Other highlights from the companies' financial filings included:

Independent Health

  • Finished 2017 with total revenue of $2.02 billion and an operating margin of .61 percent – calculated based on total revenues and net underwriting gains.
  • This was the second consecutive annual surplus – it ended 2016 with a $13 million surplus – following deficits of $44 million in 2015 and $60 million in 2014.
  • The financial report includes results for Independent Health Association, which manages community-rated and government-sponsored programs, and ended the year with a $23.7 million surplus; as well as Independent Health Benefits Corp., which manages experience-rated contracts, and ended with a $1.3 million loss.
  • Five highest-paid employees, including salary and bonus: Dr. Michael Cropp, chief executive officer, $1.3 million; Mark Johnson, chief financial officer, $839,455; John Rodgers, chief operating officer, $528,930; Dr. Thomas Foels, chief medical officer, $445,492; and Jill Syracuse, chief servicing officer, $410,150.

BlueCross BlueShield of Western New York

  • Reserves for the company, which come from net income gains, stood at $612 million at the end of the year.
  • HealthNow saw year-over-year membership growth in Medicare Advantage – up 9 percent – and Medicaid – up 33 percent. It also experienced growth in self-funded membership.
  • In the Buffalo and Albany regions, the company has 398,000 insured members, and about 600,000 people in self-funded plans or in companies based outside the region with Blues memberships.
  • Membership growth led to $173 million in increased year-over-year revenue. But this was largely offset by year-over-year hospital cost increases of $85 million, pharmaceutical cost increases of $32 million, and specialist cost increases of $17 million.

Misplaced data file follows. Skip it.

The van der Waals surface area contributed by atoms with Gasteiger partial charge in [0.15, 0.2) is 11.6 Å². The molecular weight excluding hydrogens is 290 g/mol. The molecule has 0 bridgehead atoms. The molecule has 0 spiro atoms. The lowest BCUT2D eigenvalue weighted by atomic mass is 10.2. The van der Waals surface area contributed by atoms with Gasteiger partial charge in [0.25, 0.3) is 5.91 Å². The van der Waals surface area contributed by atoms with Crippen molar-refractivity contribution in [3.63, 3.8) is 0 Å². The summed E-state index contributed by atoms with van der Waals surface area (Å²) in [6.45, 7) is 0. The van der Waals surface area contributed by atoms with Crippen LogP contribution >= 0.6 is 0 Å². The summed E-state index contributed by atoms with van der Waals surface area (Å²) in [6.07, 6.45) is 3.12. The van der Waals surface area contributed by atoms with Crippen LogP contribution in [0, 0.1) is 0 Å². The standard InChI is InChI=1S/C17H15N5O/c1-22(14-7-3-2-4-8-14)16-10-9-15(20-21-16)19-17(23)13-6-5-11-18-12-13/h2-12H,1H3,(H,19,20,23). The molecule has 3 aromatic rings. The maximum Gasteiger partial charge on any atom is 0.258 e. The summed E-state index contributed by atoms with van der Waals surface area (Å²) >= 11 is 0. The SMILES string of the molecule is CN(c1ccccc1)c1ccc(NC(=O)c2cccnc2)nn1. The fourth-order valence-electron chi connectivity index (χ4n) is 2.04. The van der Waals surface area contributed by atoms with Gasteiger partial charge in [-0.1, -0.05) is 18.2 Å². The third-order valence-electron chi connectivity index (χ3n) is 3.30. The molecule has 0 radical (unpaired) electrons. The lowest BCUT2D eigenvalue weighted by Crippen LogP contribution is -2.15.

• Five highest-paid employees: David Anderson, chief executive officer, $1.76 million; Steve Swift, chief financial officer, $961,800; David Busch, chief sales officer, $698,809; Dr. Thomas Schenk, chief medical officer, $673,078; and James Bartolomucci, chief risk officer, $653,203. Forty-six other employees earned total compensation of $160,000 or more.

Univera Healthcare/Excellus

  • Reserves at the end of 2017 were $1.4 billion, up from $1.2 billion in 2016.
  • Excellus, with 1.5 million members, including nearly 70,000 in Univera, reported that it achieved a higher net income than expected, attributing this to lower than anticipated medical expenses, lower administrative expenses, and favorable investment income. This includes a $40.1 million loss sustained after getting out of the primary care business, including the closure of three Lifetime Health Medical Group centers in the Buffalo area at the end of 2017.
  • Net investment gains amounted to $93.7 million compared to $23.3 million in 2016. General administrative expenses decreased from $504.7 million in 2016 to $354.7 million.
  • Five highest-paid employees in 2017: Christopher Booth, chief executive officer, $2.36 million; Dorothy A. Coleman, chief financial officer, $1.19 million; Stephen Sloan, general counsel, $933,488; Barry Thornton, senior vice president, $646,062; and James Reed, senior vice president, $639,976. According to its financial report, 164 additional employees earned $160,000 or more.